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Subject: Re: [boost] Boost MSM parallel behavior with delayed self-transitions?
From: Danylo Malyuta (danylo.malyuta_at_[hidden])
Date: 2017-03-21 20:35:02

Hi Christophe,

Thanks for your input. I'm going to use std::thread for the parallel
functionality, I think. How stable/complete is Asynchronous? Can I rely on
it, or would I still have a moderate chance of running into bugs?



PS. I love your documentation! What do you use for state machine diagrams -

On Tue, Mar 21, 2017 at 1:11 PM, Christophe Henry via Boost <
boost_at_[hidden]> wrote:

> Hi Danylo,
> >Hi community,
> >
> > I am using Boost MSM (basic and functor front-ends) and am trying to
> >implement the following state machine (
> K79qk.png
> ):
> Ok, State1 is itself a state machine (also called composite). See:
> and:
> Then you have 2 active states, which are called orthogonal regions. See:
> >I am using Boost MSM (basic and functor front-ends) and am trying to
> >implement the following state machine: enter image description here
> >
> >In words:
> < snip >
> >
> >I would like to know the way to create this state machine in Boost MSM.
> The above link has an example.
> >There are two tricks here which I cannot figure out how to do:
> >
> > - Execution in parallel (i.e. running action_A does not stop running
> >action_B at the same time)
> It depends what you mean with "in parallel". Having 2 active states means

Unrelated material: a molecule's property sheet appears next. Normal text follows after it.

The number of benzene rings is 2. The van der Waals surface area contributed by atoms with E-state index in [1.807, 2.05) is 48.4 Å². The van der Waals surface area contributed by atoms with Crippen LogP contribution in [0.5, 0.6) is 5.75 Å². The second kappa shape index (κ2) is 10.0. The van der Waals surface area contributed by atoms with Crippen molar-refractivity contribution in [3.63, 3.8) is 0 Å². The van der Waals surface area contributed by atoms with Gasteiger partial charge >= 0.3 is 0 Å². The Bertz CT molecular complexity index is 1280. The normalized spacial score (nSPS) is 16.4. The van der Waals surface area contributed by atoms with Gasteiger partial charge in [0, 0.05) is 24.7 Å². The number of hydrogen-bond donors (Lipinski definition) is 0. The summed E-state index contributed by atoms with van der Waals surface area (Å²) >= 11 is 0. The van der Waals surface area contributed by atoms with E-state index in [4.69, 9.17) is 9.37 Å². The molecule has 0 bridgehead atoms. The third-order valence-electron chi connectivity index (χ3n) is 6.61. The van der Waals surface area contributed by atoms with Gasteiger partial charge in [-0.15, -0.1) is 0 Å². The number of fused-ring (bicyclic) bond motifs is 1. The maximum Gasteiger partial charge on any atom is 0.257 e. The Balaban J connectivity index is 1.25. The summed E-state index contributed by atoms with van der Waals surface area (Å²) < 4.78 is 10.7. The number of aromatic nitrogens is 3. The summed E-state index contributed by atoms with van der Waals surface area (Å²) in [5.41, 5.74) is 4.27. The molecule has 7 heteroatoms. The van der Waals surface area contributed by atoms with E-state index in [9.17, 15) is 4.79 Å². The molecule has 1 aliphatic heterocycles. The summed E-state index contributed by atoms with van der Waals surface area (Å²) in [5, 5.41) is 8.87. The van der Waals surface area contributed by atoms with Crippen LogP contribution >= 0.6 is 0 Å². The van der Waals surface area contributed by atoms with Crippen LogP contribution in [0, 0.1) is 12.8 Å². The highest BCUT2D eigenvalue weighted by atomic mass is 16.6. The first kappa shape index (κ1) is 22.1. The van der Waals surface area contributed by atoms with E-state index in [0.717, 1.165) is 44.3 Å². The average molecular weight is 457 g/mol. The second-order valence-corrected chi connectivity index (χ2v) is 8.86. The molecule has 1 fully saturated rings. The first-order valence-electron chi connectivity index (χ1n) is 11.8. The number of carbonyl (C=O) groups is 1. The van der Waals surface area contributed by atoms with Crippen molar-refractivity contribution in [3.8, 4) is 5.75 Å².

> that the actions execute only logically at the same time, meaning within
> the same process_event call. But as you have just one thread, they will
> execute after each other.
> If you mean in different threads, then no, the library does not support
> this. But my next library, Asynchronous does (
> I have examples with state machines, timer, etc.
> >- Delayed transition (i.e. the transitions which happen after 2
> >seconds for state A and after 5 seconds for state B). Neither delay
> >should be blocking! The transitions should just "fire" after this time.
> Sorry, this is out of scope of the library as it would involve threads. You
> can do one of the following:
> - use your own timer (Boost.Asio offers one) and handle thread safety
> yourself.
> - have a look at Asynchronous. Sorry if it looks like advertising, but the
> library was written for this kind of things.
> >Thank you very much for helping,
> >
> >Danylo.
> HTH,
> Christophe
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